What Is A Construction Estimator?

What Does a Construction Estimator Do?

A Construction Estimator also is known as a Quantity Surveyor is the person who is responsible for Finding relevant project leads, preparing quantity Take-Off’s and preparing accurate estimates that are profitable.  Those are just a few of the responsibilities of a Quantity Surveyor.

The role of the Estimator is vital in every construction organization.   Every Estimator should have a system that they use to prevents mistakes when responding to proposals.
Some of the other responsibilities of a Quantity Surveyor are to:

  1. Collect and prepare Tender Documents,
  2. Prepare Templates and Checklists,
  3. Complete Quantity Take-Offs,
    And more…

The role of a Construction Estimator consists of preparing the budget and resources required to build the project.  In order to do that the Quantity Surveyor must gather important project information from the project documents. Gathering and Reviewing Specifications and Drawings can take up a lot of your time but gladly there are plenty of tools and resources that you can use to speed up the process.

A great way to gather and check information and improve your estimating skills is to use checklists and templates.  Check-list allows you to check items for completion.  Templates allow you to have a reusable form or spreadsheet to use over and over.

Using Templates and Check-lists allows you to focus on company priorities,  making decisions and selecting relevant projects.  Some of the critical functions on an Estimator will vary depending on your company goals but you should definitely prepare yourself to be the best Estimator possible.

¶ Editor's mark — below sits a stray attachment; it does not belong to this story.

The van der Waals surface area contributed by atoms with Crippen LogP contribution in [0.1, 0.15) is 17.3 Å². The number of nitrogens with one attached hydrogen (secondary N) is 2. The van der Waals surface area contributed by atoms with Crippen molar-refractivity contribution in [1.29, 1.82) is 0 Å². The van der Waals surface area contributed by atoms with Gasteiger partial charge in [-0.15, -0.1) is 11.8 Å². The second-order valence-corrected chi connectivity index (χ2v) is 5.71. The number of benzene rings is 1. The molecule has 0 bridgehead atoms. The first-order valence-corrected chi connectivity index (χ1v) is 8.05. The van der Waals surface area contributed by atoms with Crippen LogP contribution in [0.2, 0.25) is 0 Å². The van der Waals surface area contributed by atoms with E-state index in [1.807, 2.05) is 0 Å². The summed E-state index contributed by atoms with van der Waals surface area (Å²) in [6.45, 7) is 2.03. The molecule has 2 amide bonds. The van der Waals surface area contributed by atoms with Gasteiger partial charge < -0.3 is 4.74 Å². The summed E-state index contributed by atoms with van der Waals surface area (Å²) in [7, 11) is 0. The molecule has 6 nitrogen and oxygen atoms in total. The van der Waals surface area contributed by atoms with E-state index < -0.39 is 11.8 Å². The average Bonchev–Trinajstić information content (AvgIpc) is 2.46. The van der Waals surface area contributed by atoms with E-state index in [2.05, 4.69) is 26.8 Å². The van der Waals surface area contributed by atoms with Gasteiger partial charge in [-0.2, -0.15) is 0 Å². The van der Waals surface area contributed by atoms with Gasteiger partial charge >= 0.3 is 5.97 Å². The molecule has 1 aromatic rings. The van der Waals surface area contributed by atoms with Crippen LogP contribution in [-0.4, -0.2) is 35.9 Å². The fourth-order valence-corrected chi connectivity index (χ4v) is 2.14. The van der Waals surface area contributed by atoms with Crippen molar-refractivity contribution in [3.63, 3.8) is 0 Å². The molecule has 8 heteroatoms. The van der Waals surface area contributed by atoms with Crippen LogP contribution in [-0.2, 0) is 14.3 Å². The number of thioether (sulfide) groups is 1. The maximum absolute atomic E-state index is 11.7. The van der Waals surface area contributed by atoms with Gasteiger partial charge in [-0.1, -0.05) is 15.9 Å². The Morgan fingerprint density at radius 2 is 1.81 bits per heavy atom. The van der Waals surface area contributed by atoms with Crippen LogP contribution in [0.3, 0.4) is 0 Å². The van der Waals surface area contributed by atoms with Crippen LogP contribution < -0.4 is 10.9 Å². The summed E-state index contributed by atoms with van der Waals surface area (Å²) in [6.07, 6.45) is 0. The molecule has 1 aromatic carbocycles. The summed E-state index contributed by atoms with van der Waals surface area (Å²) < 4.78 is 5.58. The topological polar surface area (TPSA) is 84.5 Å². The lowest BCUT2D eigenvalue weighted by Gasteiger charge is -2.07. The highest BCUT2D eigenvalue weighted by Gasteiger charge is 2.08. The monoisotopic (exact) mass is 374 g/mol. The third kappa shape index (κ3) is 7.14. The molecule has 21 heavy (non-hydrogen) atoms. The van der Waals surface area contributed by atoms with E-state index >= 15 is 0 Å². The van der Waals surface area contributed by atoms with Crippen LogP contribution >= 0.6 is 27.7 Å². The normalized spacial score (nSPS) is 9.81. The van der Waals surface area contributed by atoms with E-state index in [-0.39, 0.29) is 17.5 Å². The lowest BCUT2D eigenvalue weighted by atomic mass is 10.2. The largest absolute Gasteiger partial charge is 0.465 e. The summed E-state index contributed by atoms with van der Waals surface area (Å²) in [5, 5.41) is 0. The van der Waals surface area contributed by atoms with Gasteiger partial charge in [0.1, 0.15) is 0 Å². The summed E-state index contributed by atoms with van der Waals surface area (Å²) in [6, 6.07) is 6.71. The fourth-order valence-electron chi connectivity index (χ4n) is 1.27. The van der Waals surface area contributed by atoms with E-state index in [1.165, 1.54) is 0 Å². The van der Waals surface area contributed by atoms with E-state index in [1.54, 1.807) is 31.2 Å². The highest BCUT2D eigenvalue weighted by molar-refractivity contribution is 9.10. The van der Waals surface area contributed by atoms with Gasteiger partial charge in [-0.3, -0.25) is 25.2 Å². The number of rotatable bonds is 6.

As an Estimator, you should understand the responsibilities that you are expected to know. I have listed some of the responsibilities that are vital to every Estimator.

  1. Collect and prepare Tender Documents,
  2. Prepare Templates and Checklists,
  3. Complete Quantity Take-Offs,
  4. Prepare Cost Estimates,
  5. Prepare material lists,
  6. Review Specifications and Drawings,
  7. Calculate project profit
  8. Be a Team Player
  9. Organize an estimating document.
  10. Understand the Levels of estimates,
  11. Understand Crew Rates
  12. Understand Labour Productivity Rates
  13. Determine profit and overhead mark-up
  14. Negotiate contract terms

A Quantity Surveyor is more than someone who just puts together pricing for a construction project.  A Quantity Surveyor has to understand the principles of estimating, and the materials and methods required to build a project.

You as an Estimator should have a systematic approach and a sense of organization. Plus, The ability to be a great problem solver, creative and resourceful.

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